In 2011, Peter was been involved in a climate change series spanning Africa and Asia and the web series “Heroes of HIV, which won the 2010 webbie awards. Since 2012, Peter has been part of the Africa investigates team for Aljazeera, in which he has produced several films exposing crime and corruption in Africa.




The entire world’s a canvas for this graffiti artist

By Brian Obara

To describe Bankslave, one of the more recognizable and accomplished graffiti artists based at PAWA254, is to unpack a suitcase of superlatives. Born Kevin Esendi, Banslave sweeps away the traditional classifications of what’s considered a successful artist in Kenya and has managed to turn the whole world into his canvas in his chosen medium of expression: graffiti. But let’s start from the beginning.

A common thread in the back story of any artist is that one person who believed in them. That person who, while the whole world seemed to be telling them that their dream is “too out there” pushed them to go for it. Bankslave is no different. For him that person is his mother Rose.

“I would say my mom has always supported me to achieve my dreams as an artist right from the beginning. She’s the one who bought me the colors and drawing books I needed when I was in primary school and also supported me when I wanted to study art in college,” remembers Bankslave.

Bankslave says his Dad is “old school” so he wasn’t keen on him taking up art but has since come around after seeing him get some recognition for his work.

“Seeing me in the papers and on TV has made him proud. He’s come to realize that art can pay the bills too. That’s what’s important,” says Bankslave.

If this was one of those traditional fables, this is the part in the story where the griot would go “then the young man left his village to go seek his fortune.” Bankslave had exhibited precocious talent straight from when he was at Olympic Primary School and later at Kabaa High School but it was when he joined the Buburu Institute of Fine Art that he really got to be challenged and grow as an artist.

Besides the things he picked up in class, it was also at the college that Bankslave joined his first crew while still a freshman. “We called ourselves 60 Nozzles. I was the youngest member of the crew as the others were in third year at the time. I learnt a lot from those guyz since they were already doing work on matatus. That was big those days,” recalls Bankslave.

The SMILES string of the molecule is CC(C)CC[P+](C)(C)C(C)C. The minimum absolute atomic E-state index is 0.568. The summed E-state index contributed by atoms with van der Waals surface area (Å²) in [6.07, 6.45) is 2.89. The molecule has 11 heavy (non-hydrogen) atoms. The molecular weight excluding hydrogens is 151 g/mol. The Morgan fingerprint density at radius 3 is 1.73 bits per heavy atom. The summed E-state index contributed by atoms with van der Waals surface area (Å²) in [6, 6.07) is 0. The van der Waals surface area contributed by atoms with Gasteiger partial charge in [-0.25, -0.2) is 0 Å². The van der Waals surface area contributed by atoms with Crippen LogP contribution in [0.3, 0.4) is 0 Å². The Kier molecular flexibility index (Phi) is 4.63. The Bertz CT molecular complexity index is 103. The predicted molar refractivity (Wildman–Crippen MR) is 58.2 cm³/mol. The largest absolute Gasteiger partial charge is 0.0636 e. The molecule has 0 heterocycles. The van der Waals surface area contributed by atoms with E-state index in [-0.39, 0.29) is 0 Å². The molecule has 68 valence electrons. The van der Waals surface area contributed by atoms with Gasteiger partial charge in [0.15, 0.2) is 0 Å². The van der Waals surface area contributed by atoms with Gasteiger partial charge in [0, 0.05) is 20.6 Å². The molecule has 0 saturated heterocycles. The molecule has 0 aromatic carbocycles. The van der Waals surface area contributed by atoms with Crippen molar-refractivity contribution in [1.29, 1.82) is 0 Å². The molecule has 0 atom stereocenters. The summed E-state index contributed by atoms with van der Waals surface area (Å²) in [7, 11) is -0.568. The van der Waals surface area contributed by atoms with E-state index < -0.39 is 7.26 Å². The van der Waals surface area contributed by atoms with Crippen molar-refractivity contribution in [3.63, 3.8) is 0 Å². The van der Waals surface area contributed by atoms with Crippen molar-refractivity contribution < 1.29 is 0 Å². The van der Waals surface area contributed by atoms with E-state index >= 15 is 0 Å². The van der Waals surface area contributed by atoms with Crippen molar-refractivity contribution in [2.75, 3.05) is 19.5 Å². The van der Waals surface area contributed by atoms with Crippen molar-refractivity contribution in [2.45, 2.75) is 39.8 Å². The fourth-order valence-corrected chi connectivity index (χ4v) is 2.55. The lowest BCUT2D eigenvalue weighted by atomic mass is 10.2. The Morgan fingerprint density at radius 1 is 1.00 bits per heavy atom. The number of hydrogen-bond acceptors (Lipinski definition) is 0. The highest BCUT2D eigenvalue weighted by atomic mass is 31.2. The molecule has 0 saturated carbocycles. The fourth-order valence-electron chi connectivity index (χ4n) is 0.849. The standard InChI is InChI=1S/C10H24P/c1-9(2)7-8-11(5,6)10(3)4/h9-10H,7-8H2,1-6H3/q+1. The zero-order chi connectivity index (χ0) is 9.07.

Bankslave’s outsize ambitions as an artist mean he’s always looking to grow, always looking to get better. Even while he was learning a lot from the 60 Nozzles crew, he had another eye on what was happening internationally through magazines and other media.”

“College exposed me to the kind of great work you can pull off with a spray. The 60 Nozzles guyz were good but I was also keeping up with Tats Crews in the US and Maclaim Crew in German,” says Bankslave, adding “all those crews have influenced my style.”

The thumbprint of this influence can be seen on the murals adorning the walls at PAWA254 which were done by Bankslave and his current crew of Swift, Uhuru Brown and Smokillah who collectively go by the catchy marker “Sprayuzi.” Bankslave says he’s very proud of the work they’ve done at PAWA254 that has given the community its aesthetics.

“When Bonny (Boniface Mwangi) came to me to work on the walls at PAWA254 I didn’t know it would work out like this. I am glad the Sprayuzi crew was able to deliver,” says a smiling Bankslave.

The esthetics at PAWA254 are far from the only thing that Bankslave and Boniface Mwangi have collaborated on. Leading up to the March 2013 general elections Bankslave and his crew were an important facet of the “Ma Vultures” project which created such a stir in Kenya and internationally. As part of the project Bankslave and his crew graffitied walls in around the city to raise awareness of how politicians divided Kenyans while looking out for their own selfish interest.

Bankslave says it was scary time because they were risking provoking the wrath of some powerful people. “The fear would hit you when you got home and realized what you had just done. You had just graffitied a wall in the city and some very powerful people might get angry about it. I didn’t pick up calls from unknown numbers and I used to look at my phone and wonder if it had been tapped,” he remembers.

Bankslave says all the paranoia and anxiety was worth it in the grand scheme of things because there was no repeat of the chaos witnessed in 2007. “I think our work was worth it because it exposed the vultures in the country. We left a mark and I think Kenyans will carry those lessons even into future elections” he says.

Bankslave, who wants to teach young artists as well as dabble in a little farming in the future, hopes that PAWA254 will always keep its doors open to all artists. “I see PAWA254 as an orphanage for artists of all kinds. This is a place that all artists now and in the future can call home,” he says.